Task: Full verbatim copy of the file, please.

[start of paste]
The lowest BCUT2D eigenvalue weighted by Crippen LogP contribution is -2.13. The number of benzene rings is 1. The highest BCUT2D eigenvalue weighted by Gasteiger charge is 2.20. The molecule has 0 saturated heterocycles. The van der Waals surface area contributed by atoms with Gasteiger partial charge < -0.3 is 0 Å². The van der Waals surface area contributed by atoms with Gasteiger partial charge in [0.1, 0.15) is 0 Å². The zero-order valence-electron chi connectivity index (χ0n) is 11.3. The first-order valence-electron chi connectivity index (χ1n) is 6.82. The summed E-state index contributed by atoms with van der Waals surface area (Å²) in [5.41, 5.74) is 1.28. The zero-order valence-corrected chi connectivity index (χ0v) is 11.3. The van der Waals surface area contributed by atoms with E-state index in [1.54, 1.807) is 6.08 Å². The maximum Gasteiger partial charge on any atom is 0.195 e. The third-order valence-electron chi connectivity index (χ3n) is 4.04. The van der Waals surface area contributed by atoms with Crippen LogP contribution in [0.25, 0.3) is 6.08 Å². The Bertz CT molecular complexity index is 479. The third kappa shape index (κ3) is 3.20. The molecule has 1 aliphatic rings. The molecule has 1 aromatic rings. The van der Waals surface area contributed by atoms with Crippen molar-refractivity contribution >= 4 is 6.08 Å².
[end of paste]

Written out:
The lowest BCUT2D eigenvalue weighted by Crippen LogP contribution is -2.13. The number of benzene rings is 1. The highest BCUT2D eigenvalue weighted by Gasteiger charge is 2.20. The molecule has 0 saturated heterocycles. The van der Waals surface area contributed by atoms with Gasteiger partial charge < -0.3 is 0 Å². The van der Waals surface area contributed by atoms with Gasteiger partial charge in [0.1, 0.15) is 0 Å². The zero-order valence-electron chi connectivity index (χ0n) is 11.3. The first-order valence-electron chi connectivity index (χ1n) is 6.82. The summed E-state index contributed by atoms with van der Waals surface area (Å²) in [5.41, 5.74) is 1.28. The zero-order valence-corrected chi connectivity index (χ0v) is 11.3. The van der Waals surface area contributed by atoms with E-state index in [1.54, 1.807) is 6.08 Å². The maximum Gasteiger partial charge on any atom is 0.195 e. The third-order valence-electron chi connectivity index (χ3n) is 4.04. The van der Waals surface area contributed by atoms with Crippen LogP contribution in [0.25, 0.3) is 6.08 Å². The Bertz CT molecular complexity index is 479. The third kappa shape index (κ3) is 3.20. The molecule has 1 aliphatic rings. The molecule has 1 aromatic rings. The van der Waals surface area contributed by atoms with Crippen molar-refractivity contribution >= 4 is 6.08 Å².